Fran Weissler, 82, one half of the husband-and-wife Broadway producing team of Fran and Barry Weissler, will have three Broadway shows running this fall, when the new musical The Scottsboro Boys opens at the Lyceum Theatre in October. For La Cage aux Folles, now at the Longacre, she and her husband of 42 years took home their sixth Tony Award — it won Best Revival (Musical). Over at the Ambassador, the Weisslers' smash revival of Chicago is now in its 14th year. Weissler's Broadway shows with her husband have included Falsettos (a Best Book and Score Tony Award winner), Annie Get Your Gun with Bernadette Peters, Gypsy with Tyne Daly, Cat on a Hot Tin Roof with Kathleen Turner, My Fair Lady starring Richard Chamberlin and Kander & Ebb's Zorba with Anthony Quinn, among others. On the horizon for the Weisslers is another revival of Zorba (in 2011-12) starring Antonio Banderas. We caught up with Fran Weissler in the days leading up to the launch of the current pre-Broadway Guthrie Theater engagement of The Scottsboro Boys.
The Scottsboro Boys had a successful Off-Broadway run in the spring, and now you and Barry are bringing it to Broadway. You wanted the interim engagement at the Guthrie in Minneapolis to be a place to work on it — to make it even better.
Fran Weissler: We're really tweaking it. We added a song, we took away a song. Susan [Stroman] and John [Kander] and Tommy [librettist David Thompson] have a chance now to do it again. You look at what you've done and think, "I did it. Now I have the time to really look at it, and maybe I can do more." Every day, something new happens. We have a few new actors on top of that, so it's very exciting.
You really are the breed of producers who are hands-on, right?
FW: We're so hands-on that it's nauseating! [Laughs.] You know something? It's because this is what we do for a living. It's not like we own theatres, or we have another business and this is a very exciting hobby. This is really what we do.
You give notes to the artists? That kind of hands-on?
FW: We only give notes to the director, and if anyone is on board with us — any other producers — in any contract we are very strong about [this]: If you have any notes to give, they're only to be given to Barry or me or in some cases to the director. But never to an actor or never to a designer or anyone like that. And you can't — I've seen or heard horror stories. You see over the title now 1,000 producers. It's like, you're thinking, "Whose store is this?" [Laughs.] Can you imagine all of them giving notes? I'm curious about how producers find new works. Are you attending readings and workshops and sniffing out new material?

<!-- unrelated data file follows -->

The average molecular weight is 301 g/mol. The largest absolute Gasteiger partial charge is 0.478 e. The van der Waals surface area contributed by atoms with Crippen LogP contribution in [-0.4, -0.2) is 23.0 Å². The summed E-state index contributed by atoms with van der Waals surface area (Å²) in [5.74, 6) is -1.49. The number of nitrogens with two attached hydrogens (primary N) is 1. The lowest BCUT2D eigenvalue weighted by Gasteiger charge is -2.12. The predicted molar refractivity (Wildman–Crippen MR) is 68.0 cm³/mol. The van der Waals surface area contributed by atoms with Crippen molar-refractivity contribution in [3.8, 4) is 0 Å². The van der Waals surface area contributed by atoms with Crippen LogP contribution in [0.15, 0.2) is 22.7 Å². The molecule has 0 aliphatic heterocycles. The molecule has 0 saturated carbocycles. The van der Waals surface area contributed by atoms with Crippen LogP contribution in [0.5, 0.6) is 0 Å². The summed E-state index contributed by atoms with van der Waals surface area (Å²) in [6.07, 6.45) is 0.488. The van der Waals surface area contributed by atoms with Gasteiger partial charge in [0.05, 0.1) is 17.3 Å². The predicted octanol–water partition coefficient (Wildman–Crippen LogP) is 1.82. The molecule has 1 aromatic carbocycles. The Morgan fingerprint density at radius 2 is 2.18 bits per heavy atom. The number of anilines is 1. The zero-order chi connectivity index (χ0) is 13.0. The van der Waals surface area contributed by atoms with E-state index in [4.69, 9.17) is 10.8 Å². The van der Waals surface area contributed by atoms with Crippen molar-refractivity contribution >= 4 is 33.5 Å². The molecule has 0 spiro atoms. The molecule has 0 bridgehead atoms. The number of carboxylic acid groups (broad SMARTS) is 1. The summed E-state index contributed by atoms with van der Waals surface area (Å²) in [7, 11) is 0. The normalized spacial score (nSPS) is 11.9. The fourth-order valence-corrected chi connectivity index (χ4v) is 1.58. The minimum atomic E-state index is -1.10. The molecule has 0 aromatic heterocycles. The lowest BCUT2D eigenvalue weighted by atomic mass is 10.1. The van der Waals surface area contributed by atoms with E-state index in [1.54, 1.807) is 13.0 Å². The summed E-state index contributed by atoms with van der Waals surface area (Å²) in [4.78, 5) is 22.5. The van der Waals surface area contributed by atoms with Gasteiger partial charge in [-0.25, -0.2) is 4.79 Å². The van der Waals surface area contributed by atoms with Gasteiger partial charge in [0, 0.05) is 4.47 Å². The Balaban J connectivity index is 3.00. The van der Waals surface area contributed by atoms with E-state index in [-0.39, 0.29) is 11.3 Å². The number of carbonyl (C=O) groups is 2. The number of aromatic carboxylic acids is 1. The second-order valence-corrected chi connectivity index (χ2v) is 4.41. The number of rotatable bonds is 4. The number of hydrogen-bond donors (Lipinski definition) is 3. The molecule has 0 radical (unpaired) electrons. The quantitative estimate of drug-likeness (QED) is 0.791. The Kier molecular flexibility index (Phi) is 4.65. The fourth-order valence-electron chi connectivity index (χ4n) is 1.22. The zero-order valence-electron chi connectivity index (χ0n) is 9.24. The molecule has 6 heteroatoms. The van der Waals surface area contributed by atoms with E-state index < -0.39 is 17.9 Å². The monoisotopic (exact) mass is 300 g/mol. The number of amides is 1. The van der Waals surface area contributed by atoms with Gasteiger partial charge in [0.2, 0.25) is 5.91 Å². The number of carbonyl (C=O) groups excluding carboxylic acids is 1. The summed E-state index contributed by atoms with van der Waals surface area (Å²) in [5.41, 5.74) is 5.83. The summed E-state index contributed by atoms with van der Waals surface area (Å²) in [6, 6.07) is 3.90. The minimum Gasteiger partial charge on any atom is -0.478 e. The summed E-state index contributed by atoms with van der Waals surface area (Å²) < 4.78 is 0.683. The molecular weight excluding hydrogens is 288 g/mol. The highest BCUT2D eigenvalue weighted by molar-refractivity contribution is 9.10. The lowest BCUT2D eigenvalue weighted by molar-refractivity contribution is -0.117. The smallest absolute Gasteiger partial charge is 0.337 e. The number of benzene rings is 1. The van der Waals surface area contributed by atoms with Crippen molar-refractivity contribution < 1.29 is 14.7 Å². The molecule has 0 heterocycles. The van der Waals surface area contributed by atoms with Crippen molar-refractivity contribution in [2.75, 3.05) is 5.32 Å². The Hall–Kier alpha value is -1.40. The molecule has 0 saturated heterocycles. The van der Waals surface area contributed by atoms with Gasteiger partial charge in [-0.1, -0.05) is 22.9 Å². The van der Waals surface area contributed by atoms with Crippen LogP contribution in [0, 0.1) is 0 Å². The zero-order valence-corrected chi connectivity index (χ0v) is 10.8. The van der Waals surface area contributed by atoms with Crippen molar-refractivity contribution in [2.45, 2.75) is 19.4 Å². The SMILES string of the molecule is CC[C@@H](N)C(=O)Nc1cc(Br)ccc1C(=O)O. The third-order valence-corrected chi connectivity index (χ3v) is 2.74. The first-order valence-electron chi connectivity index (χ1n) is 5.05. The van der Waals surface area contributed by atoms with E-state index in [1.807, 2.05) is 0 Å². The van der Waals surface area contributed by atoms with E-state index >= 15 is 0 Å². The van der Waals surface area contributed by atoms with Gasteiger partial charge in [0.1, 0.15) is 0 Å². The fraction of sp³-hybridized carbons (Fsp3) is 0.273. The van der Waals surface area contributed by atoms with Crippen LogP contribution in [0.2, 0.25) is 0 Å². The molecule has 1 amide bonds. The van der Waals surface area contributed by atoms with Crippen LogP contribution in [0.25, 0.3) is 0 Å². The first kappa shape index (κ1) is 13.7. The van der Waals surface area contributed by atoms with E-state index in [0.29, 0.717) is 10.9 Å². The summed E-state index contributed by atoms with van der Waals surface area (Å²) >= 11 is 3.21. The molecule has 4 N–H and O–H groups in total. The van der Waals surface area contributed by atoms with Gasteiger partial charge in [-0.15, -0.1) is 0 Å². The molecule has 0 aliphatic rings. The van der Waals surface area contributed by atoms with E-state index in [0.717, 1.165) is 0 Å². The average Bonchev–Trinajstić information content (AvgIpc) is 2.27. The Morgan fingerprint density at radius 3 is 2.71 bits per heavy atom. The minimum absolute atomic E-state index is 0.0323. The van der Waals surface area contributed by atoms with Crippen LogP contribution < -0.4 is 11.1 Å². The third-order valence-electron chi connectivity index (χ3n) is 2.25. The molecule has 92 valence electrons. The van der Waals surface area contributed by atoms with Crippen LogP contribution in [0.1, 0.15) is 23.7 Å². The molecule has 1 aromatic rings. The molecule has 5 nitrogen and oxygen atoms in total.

FW: We have people in this office [whose] only job is [that] they're new project coordinators. All they do is go out [to see plays and musicals] — sometimes to [different] parts of the country. But mainly, there's so much happening in New York…there's always readings, there's always workshops, and their job is to go to all of those. And also we get, like, 20 scripts a week. We get a lot of scripts, so our advice to them is, "You must read 30 pages. At the end of 30 pages, if you can't stand it, you don't have to read it anymore. [Laughs.] But read that much." And sometimes, out of 80 a month, you end up maybe with three a year.
There have certainly been developmental things that you guys have sponsored readings of, or workshops of — or even out-of-town — that didn't necessarily see the light of day. But there is a developmental passion on your part.
FW: Yeah, we're very into that. And also, any revival that we've done, we always treat it as if it's a brand-new piece. We never think of it as a revival. We always think, "Why are we doing it? What can we do with this incredible show to make it more fresh and even more exciting to an audience and to today's audience?" I've always been a little appalled at people that frown on revivals. I hate the word because it connotes something old, etc. But there's a whole group of young theatregoers who never have seen My Fair Lady or West Side Story or Gypsy or any of the great, great shows. So it needs some producers who are gonna look at these things and hopefully revive them and make them fresh and wonderful again. I don't believe in reviving something and working with a director that says, "Let's just do it the way it was done," and following all the same blocking and not casting it adventurously. Right now, both of our shows — La Cage and Chicago — are revivals, but somehow the revivals we've done of them have been so excitingly directed and choreographed that we've done a little more than the public expected them to be. So that's very exciting for us.
Your revised script of Annie Get Your Gun, first with Bernadette Peters and then with Reba McEntire was adventurous and creative. Was it your idea? Was it director Graciela Daniele's idea?
FW: No, usually, it starts out with Barry and I thinking about, "Shall we do this?" and "Why should we do this?" — and then hiring the people around it. With Cat on a Hot Tin Roof a long, long time ago, at that time Kathleen Turner had just come off "War of the Roses." She was the hottest young actress in Hollywood, just gorgeous and young and [had made] a very exciting movie with Michael Douglas. I think it was [The New York Post's] Page Six [that] talked to [her] and said, "Would you ever do theatre?" and she said, "Only if I could do Maggie." And we knew that was Maggie in Cat on a Hot Tin Roof. [Laughs.] I read the article, called her agent the minute after I read the article, and within a week, she was in our office, the agent was in our office and we had signed her. We [did] it because of a little blurb in the New York Post. So you never know! Is there a wish list of shows that you want to do?
FW: There's all kind of things we want to do, but I don't know if we'd call it a wish list. Usually, we kind of make it happen. We're very stubborn, or "tenacious" is probably a better word. We get an idea that we want to do something and we really beat it to death. [Laughs.] We're very ambitious about the things we want to do, and we work very hard to accomplish them.
Can you give us a couple of titles of shows you're developng?